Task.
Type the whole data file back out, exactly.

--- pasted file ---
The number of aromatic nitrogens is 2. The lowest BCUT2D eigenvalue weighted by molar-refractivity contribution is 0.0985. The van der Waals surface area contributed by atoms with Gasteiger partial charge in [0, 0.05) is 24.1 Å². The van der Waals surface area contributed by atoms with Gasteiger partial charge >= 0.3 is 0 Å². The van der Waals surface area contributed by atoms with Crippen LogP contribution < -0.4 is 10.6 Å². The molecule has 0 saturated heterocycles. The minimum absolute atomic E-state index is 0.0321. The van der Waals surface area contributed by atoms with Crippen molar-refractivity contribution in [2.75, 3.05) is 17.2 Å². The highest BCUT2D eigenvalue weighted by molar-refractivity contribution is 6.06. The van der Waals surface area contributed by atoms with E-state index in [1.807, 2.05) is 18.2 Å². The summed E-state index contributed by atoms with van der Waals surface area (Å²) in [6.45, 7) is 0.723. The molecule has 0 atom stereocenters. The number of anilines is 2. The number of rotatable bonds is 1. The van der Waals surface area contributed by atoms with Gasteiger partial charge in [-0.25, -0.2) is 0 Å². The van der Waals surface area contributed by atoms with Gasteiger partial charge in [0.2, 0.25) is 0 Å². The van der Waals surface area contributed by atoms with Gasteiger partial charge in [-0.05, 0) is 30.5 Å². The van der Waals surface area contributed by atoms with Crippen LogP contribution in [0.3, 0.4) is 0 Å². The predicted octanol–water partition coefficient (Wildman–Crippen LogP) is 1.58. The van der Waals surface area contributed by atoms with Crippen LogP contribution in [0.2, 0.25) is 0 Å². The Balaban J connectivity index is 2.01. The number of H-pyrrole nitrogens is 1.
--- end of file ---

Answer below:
The number of aromatic nitrogens is 2. The lowest BCUT2D eigenvalue weighted by molar-refractivity contribution is 0.0985. The van der Waals surface area contributed by atoms with Gasteiger partial charge in [0, 0.05) is 24.1 Å². The van der Waals surface area contributed by atoms with Gasteiger partial charge >= 0.3 is 0 Å². The van der Waals surface area contributed by atoms with Crippen LogP contribution < -0.4 is 10.6 Å². The molecule has 0 saturated heterocycles. The minimum absolute atomic E-state index is 0.0321. The van der Waals surface area contributed by atoms with Crippen molar-refractivity contribution in [2.75, 3.05) is 17.2 Å². The highest BCUT2D eigenvalue weighted by molar-refractivity contribution is 6.06. The van der Waals surface area contributed by atoms with E-state index in [1.807, 2.05) is 18.2 Å². The summed E-state index contributed by atoms with van der Waals surface area (Å²) in [6.45, 7) is 0.723. The molecule has 0 atom stereocenters. The number of anilines is 2. The number of rotatable bonds is 1. The van der Waals surface area contributed by atoms with Gasteiger partial charge in [-0.25, -0.2) is 0 Å². The van der Waals surface area contributed by atoms with Gasteiger partial charge in [0.2, 0.25) is 0 Å². The van der Waals surface area contributed by atoms with Gasteiger partial charge in [-0.05, 0) is 30.5 Å². The van der Waals surface area contributed by atoms with Crippen LogP contribution in [0.3, 0.4) is 0 Å². The predicted octanol–water partition coefficient (Wildman–Crippen LogP) is 1.58. The van der Waals surface area contributed by atoms with Crippen LogP contribution in [0.2, 0.25) is 0 Å². The Balaban J connectivity index is 2.01. The number of H-pyrrole nitrogens is 1.